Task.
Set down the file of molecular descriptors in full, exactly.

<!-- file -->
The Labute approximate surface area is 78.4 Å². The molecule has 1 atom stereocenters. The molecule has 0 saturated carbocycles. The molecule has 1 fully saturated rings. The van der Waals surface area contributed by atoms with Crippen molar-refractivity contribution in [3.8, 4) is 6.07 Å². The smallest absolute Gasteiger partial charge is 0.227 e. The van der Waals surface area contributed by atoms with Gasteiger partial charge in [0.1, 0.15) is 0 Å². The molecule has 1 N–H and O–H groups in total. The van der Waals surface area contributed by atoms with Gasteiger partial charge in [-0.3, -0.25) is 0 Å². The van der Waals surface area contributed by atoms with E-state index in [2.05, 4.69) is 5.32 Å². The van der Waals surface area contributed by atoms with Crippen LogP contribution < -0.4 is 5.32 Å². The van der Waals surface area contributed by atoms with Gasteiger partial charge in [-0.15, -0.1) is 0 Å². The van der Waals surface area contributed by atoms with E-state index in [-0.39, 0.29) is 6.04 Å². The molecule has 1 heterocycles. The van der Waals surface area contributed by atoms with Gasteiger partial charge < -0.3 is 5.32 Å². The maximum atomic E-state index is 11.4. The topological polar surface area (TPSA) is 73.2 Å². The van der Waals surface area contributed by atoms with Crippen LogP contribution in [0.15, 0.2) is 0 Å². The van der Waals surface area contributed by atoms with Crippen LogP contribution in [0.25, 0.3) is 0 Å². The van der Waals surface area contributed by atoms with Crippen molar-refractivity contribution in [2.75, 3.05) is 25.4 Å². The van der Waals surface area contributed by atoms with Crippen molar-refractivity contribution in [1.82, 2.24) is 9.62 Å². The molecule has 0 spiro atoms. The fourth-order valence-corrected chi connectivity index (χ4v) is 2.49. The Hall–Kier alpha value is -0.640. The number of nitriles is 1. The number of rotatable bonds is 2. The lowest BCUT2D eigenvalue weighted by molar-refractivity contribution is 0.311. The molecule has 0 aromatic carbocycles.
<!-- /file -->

The Labute approximate surface area is 78.4 Å². The molecule has 1 atom stereocenters. The molecule has 0 saturated carbocycles. The molecule has 1 fully saturated rings. The van der Waals surface area contributed by atoms with Crippen molar-refractivity contribution in [3.8, 4) is 6.07 Å². The smallest absolute Gasteiger partial charge is 0.227 e. The van der Waals surface area contributed by atoms with Gasteiger partial charge in [0.1, 0.15) is 0 Å². The molecule has 1 N–H and O–H groups in total. The van der Waals surface area contributed by atoms with Gasteiger partial charge in [-0.3, -0.25) is 0 Å². The van der Waals surface area contributed by atoms with E-state index in [2.05, 4.69) is 5.32 Å². The van der Waals surface area contributed by atoms with Crippen LogP contribution < -0.4 is 5.32 Å². The van der Waals surface area contributed by atoms with Gasteiger partial charge in [-0.15, -0.1) is 0 Å². The van der Waals surface area contributed by atoms with E-state index in [-0.39, 0.29) is 6.04 Å². The molecule has 1 heterocycles. The van der Waals surface area contributed by atoms with Gasteiger partial charge < -0.3 is 5.32 Å². The maximum atomic E-state index is 11.4. The topological polar surface area (TPSA) is 73.2 Å². The van der Waals surface area contributed by atoms with Crippen LogP contribution in [0.15, 0.2) is 0 Å². The van der Waals surface area contributed by atoms with Crippen LogP contribution in [0.25, 0.3) is 0 Å². The van der Waals surface area contributed by atoms with Crippen molar-refractivity contribution in [2.75, 3.05) is 25.4 Å². The van der Waals surface area contributed by atoms with Crippen molar-refractivity contribution in [1.82, 2.24) is 9.62 Å². The molecule has 0 spiro atoms. The fourth-order valence-corrected chi connectivity index (χ4v) is 2.49. The Hall–Kier alpha value is -0.640. The number of nitriles is 1. The number of rotatable bonds is 2. The lowest BCUT2D eigenvalue weighted by molar-refractivity contribution is 0.311. The molecule has 0 aromatic carbocycles.